The US Military is launching a plan to treat mental illness by implanting electric devices in the brains of sufferers. The new plan is a $70 million project by The Defence Advanced Research Project Agency, or DARPA, designed to tackle the high number of troops coming home with PTSD, depression and anxiety.
The new treatment is still in its earliest phase. Scientists will study volunteers who currently rely on brain probes to treat things like epilepsy or Parkinson’s disease. This will allow scientists to record and understand the circuitry of the brain. Many of the people in the initial study will also have depression or anxiety so the researchers are hoping to map out the brain circuitry related to these diseases as well.
"If we are able to understand how the circuit has gone awry, that may give us some very critical clues as to how we may be able to reverse that," said Eddie Chang, a Neurosurgeon at UCSF.
With the better understanding of brain wiring, scientists hope to be able to build small and inexpensive electronic implants that can stimulate the faulty brain regions. The goal is to use something called plasticity along with these small implants to help the brain repair itself.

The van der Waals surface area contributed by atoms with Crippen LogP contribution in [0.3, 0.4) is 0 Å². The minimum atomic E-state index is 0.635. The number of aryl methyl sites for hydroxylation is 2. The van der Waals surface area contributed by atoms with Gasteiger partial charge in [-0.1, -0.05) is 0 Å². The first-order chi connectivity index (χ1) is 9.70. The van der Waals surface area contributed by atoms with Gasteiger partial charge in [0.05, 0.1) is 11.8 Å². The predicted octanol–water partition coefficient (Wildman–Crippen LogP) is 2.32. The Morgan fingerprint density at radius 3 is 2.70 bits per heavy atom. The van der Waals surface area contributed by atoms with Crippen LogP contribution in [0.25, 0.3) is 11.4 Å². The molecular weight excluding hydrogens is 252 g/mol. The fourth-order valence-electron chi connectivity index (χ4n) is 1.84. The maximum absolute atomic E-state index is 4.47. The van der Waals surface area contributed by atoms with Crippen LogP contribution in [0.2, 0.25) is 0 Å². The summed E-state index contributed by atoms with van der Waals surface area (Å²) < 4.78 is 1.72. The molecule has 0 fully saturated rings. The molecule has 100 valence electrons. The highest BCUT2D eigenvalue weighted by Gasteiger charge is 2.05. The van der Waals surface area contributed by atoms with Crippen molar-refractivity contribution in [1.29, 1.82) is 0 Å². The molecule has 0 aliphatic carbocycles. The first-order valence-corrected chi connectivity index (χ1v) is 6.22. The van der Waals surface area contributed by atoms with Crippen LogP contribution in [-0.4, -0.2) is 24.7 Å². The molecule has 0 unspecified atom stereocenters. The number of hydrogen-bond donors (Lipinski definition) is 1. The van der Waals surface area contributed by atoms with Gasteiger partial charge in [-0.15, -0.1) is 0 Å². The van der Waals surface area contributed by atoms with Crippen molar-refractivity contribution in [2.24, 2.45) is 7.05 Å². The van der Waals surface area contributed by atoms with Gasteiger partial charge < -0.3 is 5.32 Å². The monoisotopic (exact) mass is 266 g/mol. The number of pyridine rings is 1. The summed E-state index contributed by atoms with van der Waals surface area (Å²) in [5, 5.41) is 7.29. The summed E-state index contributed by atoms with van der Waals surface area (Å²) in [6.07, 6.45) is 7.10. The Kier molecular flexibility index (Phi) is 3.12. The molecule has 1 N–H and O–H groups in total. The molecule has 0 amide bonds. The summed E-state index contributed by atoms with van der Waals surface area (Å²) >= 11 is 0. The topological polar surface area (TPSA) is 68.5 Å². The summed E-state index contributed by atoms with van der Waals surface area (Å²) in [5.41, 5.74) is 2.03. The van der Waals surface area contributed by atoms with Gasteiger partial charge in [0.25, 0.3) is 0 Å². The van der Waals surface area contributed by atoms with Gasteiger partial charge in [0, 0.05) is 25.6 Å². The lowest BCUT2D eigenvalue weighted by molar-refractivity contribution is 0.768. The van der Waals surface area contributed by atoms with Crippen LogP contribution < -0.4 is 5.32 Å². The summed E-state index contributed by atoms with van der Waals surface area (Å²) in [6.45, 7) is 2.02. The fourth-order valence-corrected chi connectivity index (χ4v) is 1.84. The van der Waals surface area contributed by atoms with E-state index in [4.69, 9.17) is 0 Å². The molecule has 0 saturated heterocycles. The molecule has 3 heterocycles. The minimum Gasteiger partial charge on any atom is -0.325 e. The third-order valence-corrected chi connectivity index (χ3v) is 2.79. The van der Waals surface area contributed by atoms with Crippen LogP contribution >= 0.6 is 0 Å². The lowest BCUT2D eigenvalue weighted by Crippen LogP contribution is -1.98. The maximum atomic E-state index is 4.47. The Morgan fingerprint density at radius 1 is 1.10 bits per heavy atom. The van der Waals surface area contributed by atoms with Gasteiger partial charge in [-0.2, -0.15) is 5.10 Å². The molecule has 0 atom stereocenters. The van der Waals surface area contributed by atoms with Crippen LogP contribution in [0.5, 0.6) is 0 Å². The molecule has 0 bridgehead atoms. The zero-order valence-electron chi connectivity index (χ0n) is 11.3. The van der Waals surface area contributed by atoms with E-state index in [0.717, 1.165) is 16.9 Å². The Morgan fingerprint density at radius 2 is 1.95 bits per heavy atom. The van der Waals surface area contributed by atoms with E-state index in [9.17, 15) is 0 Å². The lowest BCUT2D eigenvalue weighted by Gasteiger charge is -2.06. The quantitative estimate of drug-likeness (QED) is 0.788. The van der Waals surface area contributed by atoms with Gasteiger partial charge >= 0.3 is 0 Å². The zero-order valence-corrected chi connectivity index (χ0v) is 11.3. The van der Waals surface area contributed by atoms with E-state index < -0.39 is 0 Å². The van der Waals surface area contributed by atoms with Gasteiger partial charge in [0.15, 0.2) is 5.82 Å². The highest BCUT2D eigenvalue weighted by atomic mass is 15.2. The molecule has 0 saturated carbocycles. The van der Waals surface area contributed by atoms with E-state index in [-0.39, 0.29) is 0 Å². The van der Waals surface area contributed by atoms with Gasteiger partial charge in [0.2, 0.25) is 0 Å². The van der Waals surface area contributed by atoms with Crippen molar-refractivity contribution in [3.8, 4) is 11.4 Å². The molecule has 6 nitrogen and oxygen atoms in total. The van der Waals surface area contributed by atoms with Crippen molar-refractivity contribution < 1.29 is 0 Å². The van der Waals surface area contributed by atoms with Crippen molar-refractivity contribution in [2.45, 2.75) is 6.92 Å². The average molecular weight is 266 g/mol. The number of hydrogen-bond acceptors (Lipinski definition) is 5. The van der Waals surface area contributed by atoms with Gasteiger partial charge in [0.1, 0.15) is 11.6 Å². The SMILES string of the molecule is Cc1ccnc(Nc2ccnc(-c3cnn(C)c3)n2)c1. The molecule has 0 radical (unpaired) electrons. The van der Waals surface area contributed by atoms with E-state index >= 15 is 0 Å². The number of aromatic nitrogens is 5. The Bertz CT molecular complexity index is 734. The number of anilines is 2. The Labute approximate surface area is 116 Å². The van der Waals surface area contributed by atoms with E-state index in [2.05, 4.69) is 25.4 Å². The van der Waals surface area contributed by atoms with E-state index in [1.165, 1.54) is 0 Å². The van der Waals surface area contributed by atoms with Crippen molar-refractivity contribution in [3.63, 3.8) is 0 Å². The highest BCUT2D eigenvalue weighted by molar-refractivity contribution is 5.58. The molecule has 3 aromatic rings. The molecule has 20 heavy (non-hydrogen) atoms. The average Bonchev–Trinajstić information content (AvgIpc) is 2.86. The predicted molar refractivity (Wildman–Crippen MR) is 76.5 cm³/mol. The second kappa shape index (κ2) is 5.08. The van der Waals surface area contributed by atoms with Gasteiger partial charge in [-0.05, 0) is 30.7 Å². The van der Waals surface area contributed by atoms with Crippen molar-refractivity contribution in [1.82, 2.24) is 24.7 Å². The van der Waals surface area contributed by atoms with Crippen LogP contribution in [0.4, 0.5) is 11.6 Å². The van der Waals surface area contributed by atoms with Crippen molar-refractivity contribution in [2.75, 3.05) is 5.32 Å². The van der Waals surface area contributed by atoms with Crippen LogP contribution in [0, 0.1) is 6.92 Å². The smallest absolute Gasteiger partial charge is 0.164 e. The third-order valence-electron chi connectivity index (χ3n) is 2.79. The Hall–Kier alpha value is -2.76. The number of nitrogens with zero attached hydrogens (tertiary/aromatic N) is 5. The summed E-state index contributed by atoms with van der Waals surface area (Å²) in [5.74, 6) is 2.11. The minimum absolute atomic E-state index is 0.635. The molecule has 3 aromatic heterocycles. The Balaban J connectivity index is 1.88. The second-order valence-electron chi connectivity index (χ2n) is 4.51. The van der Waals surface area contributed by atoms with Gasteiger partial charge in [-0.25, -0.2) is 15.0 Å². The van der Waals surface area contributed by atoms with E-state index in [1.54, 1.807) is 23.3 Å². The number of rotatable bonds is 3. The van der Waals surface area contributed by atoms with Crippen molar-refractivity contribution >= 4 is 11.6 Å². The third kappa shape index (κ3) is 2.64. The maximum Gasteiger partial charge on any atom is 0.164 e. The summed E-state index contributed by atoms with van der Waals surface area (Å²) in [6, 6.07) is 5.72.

The idea is simple, when stimulated, brain circuits send messages. Broken circuits try to send messages but fail. Plasticity is the brains response to failed signals. It detects failed signals and works to change its wiring so those signals can be sent to the appropriate places.
This means with a few tiny implants, scientists could stimulate the brain to repair itself without long or expensive treatments.
If the project is a success, it could cut depression, anxiety and PTSD in military personnel drastically. By extension, this would reduce the number of suicides in the military and help save average citizens from footing a very large medical bill.
Scientists are also hoping this new treatment will benefit those with traumatic brain injuries and even chronic pain.
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